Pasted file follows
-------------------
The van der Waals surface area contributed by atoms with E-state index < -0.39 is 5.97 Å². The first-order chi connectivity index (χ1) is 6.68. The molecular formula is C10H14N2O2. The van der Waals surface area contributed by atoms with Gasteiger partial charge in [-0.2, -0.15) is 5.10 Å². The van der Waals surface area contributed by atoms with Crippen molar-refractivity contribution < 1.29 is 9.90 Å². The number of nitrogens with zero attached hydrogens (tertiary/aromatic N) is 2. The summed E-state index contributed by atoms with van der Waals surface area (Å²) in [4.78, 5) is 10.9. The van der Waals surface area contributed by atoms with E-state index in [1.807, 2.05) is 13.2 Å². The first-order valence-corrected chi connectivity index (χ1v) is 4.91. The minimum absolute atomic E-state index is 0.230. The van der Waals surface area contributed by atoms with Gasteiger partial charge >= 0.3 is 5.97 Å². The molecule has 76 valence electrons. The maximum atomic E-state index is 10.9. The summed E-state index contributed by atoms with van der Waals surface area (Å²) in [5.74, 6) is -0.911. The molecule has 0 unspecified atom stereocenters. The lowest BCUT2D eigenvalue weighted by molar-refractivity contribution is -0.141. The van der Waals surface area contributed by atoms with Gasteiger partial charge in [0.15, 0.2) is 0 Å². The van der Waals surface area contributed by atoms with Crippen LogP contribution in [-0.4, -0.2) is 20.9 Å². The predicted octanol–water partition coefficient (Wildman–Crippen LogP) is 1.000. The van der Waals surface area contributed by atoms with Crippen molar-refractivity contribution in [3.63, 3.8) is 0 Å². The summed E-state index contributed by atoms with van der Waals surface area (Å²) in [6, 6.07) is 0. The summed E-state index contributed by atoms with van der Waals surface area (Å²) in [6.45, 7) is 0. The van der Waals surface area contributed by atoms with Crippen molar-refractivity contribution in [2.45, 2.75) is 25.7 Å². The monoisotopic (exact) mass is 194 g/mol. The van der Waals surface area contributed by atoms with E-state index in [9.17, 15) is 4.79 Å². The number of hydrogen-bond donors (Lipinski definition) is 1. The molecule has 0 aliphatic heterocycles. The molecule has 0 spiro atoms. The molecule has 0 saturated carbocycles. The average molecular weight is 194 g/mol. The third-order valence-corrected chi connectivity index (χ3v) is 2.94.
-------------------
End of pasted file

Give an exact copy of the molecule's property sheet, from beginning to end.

The van der Waals surface area contributed by atoms with E-state index < -0.39 is 5.97 Å². The first-order chi connectivity index (χ1) is 6.68. The molecular formula is C10H14N2O2. The van der Waals surface area contributed by atoms with Gasteiger partial charge in [-0.2, -0.15) is 5.10 Å². The van der Waals surface area contributed by atoms with Crippen molar-refractivity contribution < 1.29 is 9.90 Å². The number of nitrogens with zero attached hydrogens (tertiary/aromatic N) is 2. The summed E-state index contributed by atoms with van der Waals surface area (Å²) in [4.78, 5) is 10.9. The van der Waals surface area contributed by atoms with E-state index in [1.807, 2.05) is 13.2 Å². The first-order valence-corrected chi connectivity index (χ1v) is 4.91. The minimum absolute atomic E-state index is 0.230. The van der Waals surface area contributed by atoms with Gasteiger partial charge >= 0.3 is 5.97 Å². The molecule has 76 valence electrons. The maximum atomic E-state index is 10.9. The summed E-state index contributed by atoms with van der Waals surface area (Å²) in [5.74, 6) is -0.911. The molecule has 0 unspecified atom stereocenters. The lowest BCUT2D eigenvalue weighted by molar-refractivity contribution is -0.141. The van der Waals surface area contributed by atoms with Gasteiger partial charge in [0.15, 0.2) is 0 Å². The van der Waals surface area contributed by atoms with Crippen LogP contribution in [-0.4, -0.2) is 20.9 Å². The predicted octanol–water partition coefficient (Wildman–Crippen LogP) is 1.000. The van der Waals surface area contributed by atoms with Crippen molar-refractivity contribution in [3.63, 3.8) is 0 Å². The summed E-state index contributed by atoms with van der Waals surface area (Å²) in [6, 6.07) is 0. The summed E-state index contributed by atoms with van der Waals surface area (Å²) in [6.45, 7) is 0. The van der Waals surface area contributed by atoms with Crippen molar-refractivity contribution in [2.45, 2.75) is 25.7 Å². The monoisotopic (exact) mass is 194 g/mol. The van der Waals surface area contributed by atoms with E-state index in [9.17, 15) is 4.79 Å². The number of hydrogen-bond donors (Lipinski definition) is 1. The molecule has 0 aliphatic heterocycles. The molecule has 0 spiro atoms. The molecule has 0 saturated carbocycles. The average molecular weight is 194 g/mol. The third-order valence-corrected chi connectivity index (χ3v) is 2.94.